The game’s players are able to customise their own storyline, which can then be ‘featured’ and shared with other players. The catch is, there’s more than 12 million creators – and the content isn’t exactly well-regulated.
STEFANY LUNA DE LINZY / Shutterstock.com
Janine M. Cooper, Murdoch Children’s Research Institute
As smartphone ownership surges, we’re seeing a drastic rise in the use of mobile apps, many of which are marketed towards impressionable young audiences.
One such app is Episode – Choose Your Story, a free game with more than 50 million downloads and five million weekly users.
Episode is coming under scrutiny by parents and users, many as young as 10, for its inappropriate themes. Such apps are far-reaching, and parenting their use can be tricky.
According to a US report published this year, which surveyed 1,677 kids, 41% of tweens (aged 8-12) and 84% of teens (aged 13-18) owned a smartphone.
There’s an increasing number of games targeted at these age groups, of which many follow a “choose your story” format.
The stories are divided into episodes and the user, or “reader”, can interact with storylines and even create their own. Readers can choose from a list of responses to influence things such as a character’s appearance, dialogue and reaction to events.
While most storylines focus on romance and high school relationships, many have raised alarm bells in parents. A number of parents have voiced concerns on Common Sense Media, a leading source of entertainment recommendations for families.
What your child engages with online
Episode features numerous storylines about sexual discrimination, underage sex and pregnancy. Many of these glorify adultery and are potentially promoting reckless decision making, pettiness and unkind acts.
On inspection, there are several issues with the app.
First, storylines can be written by anyone, even those aged 13-17. And while there are more than 12 million creators, there is little content regulation, even when the Episode community expresses concern.
One story regarding sexual consent raised uproar with users, who were concerned at the poor moral message of a young female character being “blind drunk” and not consenting to a sexual liaison with an older male character.
Yet, the story was not removed, and the author did little to address the backlash.
Another concerning aspect of the game is that in many situations, users have to pay money to make morally correct decisions, yet reckless choices are free. This reinforces inappropriate reactions to events. This is also where players can unwittingly spend huge amounts of money.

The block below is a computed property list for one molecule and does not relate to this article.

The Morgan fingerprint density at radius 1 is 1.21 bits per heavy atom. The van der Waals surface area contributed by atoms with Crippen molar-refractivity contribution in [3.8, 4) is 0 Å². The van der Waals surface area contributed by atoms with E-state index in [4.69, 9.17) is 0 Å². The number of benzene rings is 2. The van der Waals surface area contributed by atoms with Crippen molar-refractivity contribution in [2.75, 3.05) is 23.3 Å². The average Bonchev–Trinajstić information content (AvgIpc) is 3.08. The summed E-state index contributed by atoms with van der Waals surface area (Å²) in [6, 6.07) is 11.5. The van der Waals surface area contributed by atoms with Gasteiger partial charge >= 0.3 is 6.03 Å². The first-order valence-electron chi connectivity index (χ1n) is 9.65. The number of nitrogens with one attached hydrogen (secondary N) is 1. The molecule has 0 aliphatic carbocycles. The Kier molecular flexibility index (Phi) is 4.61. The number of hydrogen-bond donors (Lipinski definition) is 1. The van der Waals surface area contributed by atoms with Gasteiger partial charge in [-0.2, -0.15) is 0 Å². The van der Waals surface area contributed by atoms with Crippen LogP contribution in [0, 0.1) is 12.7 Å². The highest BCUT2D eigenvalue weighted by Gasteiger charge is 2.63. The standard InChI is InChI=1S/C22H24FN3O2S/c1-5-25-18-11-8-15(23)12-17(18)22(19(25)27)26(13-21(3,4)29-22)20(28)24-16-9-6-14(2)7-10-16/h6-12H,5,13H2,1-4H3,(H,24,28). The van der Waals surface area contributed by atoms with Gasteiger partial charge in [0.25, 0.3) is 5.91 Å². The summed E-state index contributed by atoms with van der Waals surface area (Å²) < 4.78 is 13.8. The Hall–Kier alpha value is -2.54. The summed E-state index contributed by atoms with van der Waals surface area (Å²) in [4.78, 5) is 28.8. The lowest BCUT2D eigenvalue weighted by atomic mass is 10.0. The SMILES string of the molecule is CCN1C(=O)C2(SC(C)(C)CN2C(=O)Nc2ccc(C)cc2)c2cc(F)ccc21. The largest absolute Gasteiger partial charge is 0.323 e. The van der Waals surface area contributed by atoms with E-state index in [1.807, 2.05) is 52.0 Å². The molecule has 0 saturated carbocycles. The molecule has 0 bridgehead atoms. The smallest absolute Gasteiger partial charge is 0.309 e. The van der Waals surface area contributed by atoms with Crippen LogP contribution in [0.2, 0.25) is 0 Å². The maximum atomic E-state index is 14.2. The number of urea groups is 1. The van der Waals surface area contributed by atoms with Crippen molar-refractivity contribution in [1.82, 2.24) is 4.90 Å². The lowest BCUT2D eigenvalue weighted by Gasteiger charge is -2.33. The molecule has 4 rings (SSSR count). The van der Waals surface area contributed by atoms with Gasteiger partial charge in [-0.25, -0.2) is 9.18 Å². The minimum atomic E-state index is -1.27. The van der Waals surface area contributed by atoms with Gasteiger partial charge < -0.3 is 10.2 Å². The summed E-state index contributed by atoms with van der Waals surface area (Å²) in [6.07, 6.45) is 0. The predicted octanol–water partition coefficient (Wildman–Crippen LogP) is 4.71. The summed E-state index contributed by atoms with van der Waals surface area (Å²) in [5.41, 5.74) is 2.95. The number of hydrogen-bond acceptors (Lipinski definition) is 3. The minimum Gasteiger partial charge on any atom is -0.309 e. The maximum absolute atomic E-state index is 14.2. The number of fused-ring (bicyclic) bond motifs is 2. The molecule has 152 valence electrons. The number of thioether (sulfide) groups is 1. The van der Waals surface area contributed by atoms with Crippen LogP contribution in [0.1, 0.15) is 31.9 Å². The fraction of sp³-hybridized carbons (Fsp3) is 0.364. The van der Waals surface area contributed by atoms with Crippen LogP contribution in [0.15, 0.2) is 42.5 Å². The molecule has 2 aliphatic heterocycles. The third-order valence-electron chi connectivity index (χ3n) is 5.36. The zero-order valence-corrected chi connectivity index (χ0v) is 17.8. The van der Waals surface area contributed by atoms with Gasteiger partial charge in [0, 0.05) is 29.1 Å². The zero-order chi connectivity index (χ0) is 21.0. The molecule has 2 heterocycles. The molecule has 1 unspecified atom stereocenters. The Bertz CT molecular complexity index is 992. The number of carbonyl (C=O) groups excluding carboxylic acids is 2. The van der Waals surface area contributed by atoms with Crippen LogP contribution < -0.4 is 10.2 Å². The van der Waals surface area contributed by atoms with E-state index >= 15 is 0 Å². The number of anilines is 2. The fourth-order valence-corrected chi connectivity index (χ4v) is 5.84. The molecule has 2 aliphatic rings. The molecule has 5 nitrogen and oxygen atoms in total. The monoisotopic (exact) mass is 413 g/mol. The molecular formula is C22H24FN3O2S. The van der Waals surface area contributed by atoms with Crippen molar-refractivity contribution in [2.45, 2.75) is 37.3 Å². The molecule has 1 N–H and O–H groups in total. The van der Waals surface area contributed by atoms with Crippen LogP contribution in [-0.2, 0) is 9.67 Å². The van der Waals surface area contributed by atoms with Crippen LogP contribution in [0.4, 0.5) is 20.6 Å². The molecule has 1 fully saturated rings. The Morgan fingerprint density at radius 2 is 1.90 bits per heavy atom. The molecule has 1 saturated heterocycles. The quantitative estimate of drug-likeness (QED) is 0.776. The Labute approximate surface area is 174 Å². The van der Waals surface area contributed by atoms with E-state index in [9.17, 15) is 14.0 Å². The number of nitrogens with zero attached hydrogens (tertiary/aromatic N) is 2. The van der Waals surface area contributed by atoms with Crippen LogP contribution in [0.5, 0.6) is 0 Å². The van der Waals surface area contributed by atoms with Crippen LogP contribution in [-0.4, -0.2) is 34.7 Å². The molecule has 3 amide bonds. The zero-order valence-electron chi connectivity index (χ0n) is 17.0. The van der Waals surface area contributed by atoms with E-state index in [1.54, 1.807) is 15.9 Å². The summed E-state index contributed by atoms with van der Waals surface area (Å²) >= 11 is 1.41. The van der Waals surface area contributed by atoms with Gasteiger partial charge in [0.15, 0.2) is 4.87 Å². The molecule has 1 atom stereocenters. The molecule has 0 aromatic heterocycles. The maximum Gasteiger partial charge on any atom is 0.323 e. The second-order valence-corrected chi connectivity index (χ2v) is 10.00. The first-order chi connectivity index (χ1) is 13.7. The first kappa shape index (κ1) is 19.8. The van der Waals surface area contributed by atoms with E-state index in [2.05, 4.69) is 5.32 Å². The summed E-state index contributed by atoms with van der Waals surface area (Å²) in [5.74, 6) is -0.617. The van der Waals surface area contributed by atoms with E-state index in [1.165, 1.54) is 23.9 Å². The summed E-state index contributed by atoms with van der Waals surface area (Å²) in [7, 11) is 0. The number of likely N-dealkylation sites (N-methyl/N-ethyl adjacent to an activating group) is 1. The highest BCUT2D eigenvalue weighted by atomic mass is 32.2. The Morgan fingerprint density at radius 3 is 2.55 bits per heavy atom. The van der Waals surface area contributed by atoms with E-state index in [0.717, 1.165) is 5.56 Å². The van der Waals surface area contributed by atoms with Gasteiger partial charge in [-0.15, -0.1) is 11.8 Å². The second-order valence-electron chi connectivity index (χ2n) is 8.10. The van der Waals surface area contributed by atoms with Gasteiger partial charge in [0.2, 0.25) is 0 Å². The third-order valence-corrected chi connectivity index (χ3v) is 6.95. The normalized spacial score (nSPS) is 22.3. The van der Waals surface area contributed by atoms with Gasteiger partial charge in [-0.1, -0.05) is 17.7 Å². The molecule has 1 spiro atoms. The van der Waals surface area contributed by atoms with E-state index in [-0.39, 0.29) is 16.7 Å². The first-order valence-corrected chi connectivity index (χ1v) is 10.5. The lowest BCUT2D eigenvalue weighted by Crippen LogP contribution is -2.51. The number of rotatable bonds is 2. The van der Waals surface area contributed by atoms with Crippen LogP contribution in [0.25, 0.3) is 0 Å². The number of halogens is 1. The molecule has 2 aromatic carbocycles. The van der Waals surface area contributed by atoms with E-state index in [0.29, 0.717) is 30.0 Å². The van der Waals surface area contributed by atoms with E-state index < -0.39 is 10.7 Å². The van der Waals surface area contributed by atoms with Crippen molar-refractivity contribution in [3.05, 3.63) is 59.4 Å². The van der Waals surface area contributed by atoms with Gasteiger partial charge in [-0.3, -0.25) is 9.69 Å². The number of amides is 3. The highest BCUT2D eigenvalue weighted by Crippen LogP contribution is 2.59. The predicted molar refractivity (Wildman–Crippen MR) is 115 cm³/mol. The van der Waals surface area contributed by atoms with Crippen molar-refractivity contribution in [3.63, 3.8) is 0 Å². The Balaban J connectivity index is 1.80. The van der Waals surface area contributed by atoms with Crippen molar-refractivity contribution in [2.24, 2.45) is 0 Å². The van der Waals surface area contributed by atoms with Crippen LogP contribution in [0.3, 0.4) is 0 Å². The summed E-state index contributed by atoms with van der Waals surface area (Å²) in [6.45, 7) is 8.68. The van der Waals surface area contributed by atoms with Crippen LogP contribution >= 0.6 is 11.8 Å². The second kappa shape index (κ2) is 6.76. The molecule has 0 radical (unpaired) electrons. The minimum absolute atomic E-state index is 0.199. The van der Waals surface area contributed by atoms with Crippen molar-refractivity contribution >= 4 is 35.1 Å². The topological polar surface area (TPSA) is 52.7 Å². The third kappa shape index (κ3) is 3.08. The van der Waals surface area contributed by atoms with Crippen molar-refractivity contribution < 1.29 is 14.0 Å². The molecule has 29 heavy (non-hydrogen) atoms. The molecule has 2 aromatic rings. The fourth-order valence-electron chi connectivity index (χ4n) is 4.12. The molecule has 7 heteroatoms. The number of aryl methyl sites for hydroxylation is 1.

What about parental guidance ratings?
On the Common Sense Media website, parents have given Episode a parental advisory rating of 14+, whereas kids have rated it suitable for ages 13+.
On the Apple App Store, the game is rated 12+ and on Google Play it’s rated “Mature”.
That said, players of Episode are often impressionable older children and teens. A 12+ rating offers little guidance to parents, and ratings overall don’t seem to deter children from playing.
This is hardly surprising. At this stage of development, peer relationships are highly rewarding. Many players are introduced to apps such as Episode by siblings or friends, and are enticed by the excitement they offer.
Research shows several areas of the brain make adolescents more sensitive to the rewards of peer relationships than adults. This motivates teens to focus on their peers in decision-making situations that involve risky behaviour.
This is apparent in one comment from a 13-year-old made on a Common Sense Media forum about Episode:
WOW!!! The best app!!!!! I love it!!!!! P.S. – kids, make sure your parents don’t know you’re using Episode! 😉
No universal standard
Although different countries offer their own classifications for online sites and gaming, there’s no universal standard apps have to meet in order to establish suitability for children and teens.
Due to the discrepancy in app store ratings, the best prevention of a child or teen using inappropriate apps is to refer to guidance sites such as Common Sense Media.
But an even better defence is for parents to test questionable apps themselves. From those adults who offer valuable feedback online for childrens’ apps, many are parents who have personally tried the apps.
Until there’s an improved consensus on app classification, parental monitoring remains best practice.
Other things parents can do
To prevent the use of unsuitable apps by children and teens, parents can try establishing a verbal and written contract with their child before they are allowed to own a smartphone, or other smart device.
It should contain guidelines for when, how long and what can be viewed on the device. There should also be transparency around what’s being downloaded, with parents checking the device(s) on a regular basis.
Furthermore, due to the tendency of apps such as Episode to encourage consumerism, children and teens should not buy gems, tokens, cards or any app-related digital currency, without first discussing this with an adult.
As it is, the estimated daily revenue of Episode is US$105,000.
Passive versus interactive
A major criticism of screen time and app use is that it’s passive and requires little or no involvement from users.
Instead of encouraging device usage, children benefit from more reading, storytelling and imaginative play. As they mature, such activities enable greater fluency, theory of mind (which is understanding that others may have different beliefs and desires to you), and moral reasoning abilities.
The good news is, app developers have also started to heed such advice, with many promoting the interactive components of their product.
And this isn’t just to appease parents.
Apps that encourage storytelling, many led by research and developed by educators, are popular with children and teens too.